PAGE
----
Found In: Mourning & Bereavement, Pregnancy Loss
Tags: miscarriage, loss of a child, stillbirth
I have been bereaved, but I have not yet been a mourner. As contradictory as that sounds, it is true. I have lost a child, but I have not mourned her.
Susie and I were married for three years before we "got pregnant." I say "we" because throughout the uneventful pregnancy, I felt as close to the baby-to-be as a father could. I marveled at every stage of development during the nine months, especially when the baby moved. What an amazing feeling it is to touch a human being in potentia within the womb! A leg or an arm would push out from Susie's belly, seemingly anxious to come out and play.
Pregnancy is a time of great excitement and wonderful dreams about what will be. Will it be a girl or boy? Will she look like Susie or me? What will we name him? How will having a child change our lives? We had taken Lamaze childbirth classes and awaited the due date. Despite the superstitions about setting up a nursery, we had ordered the basic furniture and bought a few toys. We hadn't thought for even an instant about the possibility that something could go wrong, terribly wrong.
Our first child was born full term on the afternoon of May 6, 1974, and died thirteen hours later. The baby had become stressed during a prolonged labor and Susie was rushed into an emergency Caesarian section. Due to the stress, the baby had ingested contaminated embryonic fluid, a medical condition known as meconium aspiration. Despite the valiant efforts of a team of neonatal specialists throughout the night, there was no way to save her. The baby had been rushed from the delivery room to the neonatal intensive care unit of Children's Hospital, across the street from Barnes Hospital where Susie remained.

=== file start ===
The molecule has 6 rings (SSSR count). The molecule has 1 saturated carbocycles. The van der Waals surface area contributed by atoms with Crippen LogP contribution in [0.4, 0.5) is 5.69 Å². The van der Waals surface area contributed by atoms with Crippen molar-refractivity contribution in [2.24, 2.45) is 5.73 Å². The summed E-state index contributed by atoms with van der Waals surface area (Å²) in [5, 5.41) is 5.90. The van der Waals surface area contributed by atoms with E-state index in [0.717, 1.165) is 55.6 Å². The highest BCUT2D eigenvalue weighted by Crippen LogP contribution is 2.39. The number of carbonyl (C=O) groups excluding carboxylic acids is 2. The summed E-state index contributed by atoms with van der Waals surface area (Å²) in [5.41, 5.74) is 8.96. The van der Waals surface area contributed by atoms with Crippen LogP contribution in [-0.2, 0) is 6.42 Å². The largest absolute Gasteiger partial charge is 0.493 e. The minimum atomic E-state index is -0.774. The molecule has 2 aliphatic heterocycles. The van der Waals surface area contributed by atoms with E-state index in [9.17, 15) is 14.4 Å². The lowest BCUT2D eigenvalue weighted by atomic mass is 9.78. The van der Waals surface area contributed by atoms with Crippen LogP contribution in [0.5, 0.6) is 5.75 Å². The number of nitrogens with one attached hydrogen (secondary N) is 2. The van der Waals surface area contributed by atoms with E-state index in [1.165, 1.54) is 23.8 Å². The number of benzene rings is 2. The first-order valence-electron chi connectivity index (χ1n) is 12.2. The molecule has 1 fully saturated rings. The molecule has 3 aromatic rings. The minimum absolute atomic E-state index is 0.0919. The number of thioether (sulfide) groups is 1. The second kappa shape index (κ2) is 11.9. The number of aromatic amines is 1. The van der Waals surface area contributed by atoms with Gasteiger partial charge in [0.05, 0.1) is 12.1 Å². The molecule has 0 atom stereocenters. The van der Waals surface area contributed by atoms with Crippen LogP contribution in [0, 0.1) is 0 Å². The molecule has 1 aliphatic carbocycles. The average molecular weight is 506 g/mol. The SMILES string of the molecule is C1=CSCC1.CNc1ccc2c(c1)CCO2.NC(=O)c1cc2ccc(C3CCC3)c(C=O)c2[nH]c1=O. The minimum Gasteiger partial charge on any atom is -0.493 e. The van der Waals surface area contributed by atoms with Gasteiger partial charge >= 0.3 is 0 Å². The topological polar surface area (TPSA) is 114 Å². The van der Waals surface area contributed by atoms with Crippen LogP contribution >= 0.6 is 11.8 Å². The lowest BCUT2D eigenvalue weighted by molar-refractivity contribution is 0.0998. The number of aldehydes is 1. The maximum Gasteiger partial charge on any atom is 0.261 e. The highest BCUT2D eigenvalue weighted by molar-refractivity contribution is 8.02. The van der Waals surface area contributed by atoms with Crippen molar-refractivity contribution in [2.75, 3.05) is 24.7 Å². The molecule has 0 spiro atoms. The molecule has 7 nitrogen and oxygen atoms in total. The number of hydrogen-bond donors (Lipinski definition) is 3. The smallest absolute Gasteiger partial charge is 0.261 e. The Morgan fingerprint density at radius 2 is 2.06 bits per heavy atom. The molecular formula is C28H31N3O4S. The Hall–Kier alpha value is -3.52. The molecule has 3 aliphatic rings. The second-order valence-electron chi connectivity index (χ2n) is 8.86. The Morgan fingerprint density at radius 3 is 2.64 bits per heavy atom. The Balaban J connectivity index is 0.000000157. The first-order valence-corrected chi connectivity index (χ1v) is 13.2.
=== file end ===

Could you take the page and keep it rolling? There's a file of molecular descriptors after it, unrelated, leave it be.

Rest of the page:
Susie's parents stayed with her and I waited through the night at Children's with my parents. The doctors and nurses were superb, bringing us updates on the baby's condition, but holding out little hope. At one point, a social worker suggested I see the baby. It was a heart-wrenching moment. I spent most of the night crying, thinking about Susie and how devastating this loss would be for her.
Susie had spent the night recovering from the operation in the last room at the end of the hall on the maternity floor. The first inkling she had that something was wrong came when a nurse walked into the room and took down several decorative pictures of smiling mothers holding their newborns. I talked to her by phone, admitting that there was a problem, suggesting that she try to rest from the ordeal of the labor and operation. Early in the morning, an intern, a terrific young man who had worked all night on the case, came into the waiting room to give me the news, but his crying eliminated the need for words. The shock overwhelmed me, even though I knew it was coming. I literally ran across the street to the hospital wing where Susie had been taken. "She died" were the only words I could get out before collapsing into her arms. We cried together for a long time at this most unhappy ending. Little did I know that the ordeal had just begun.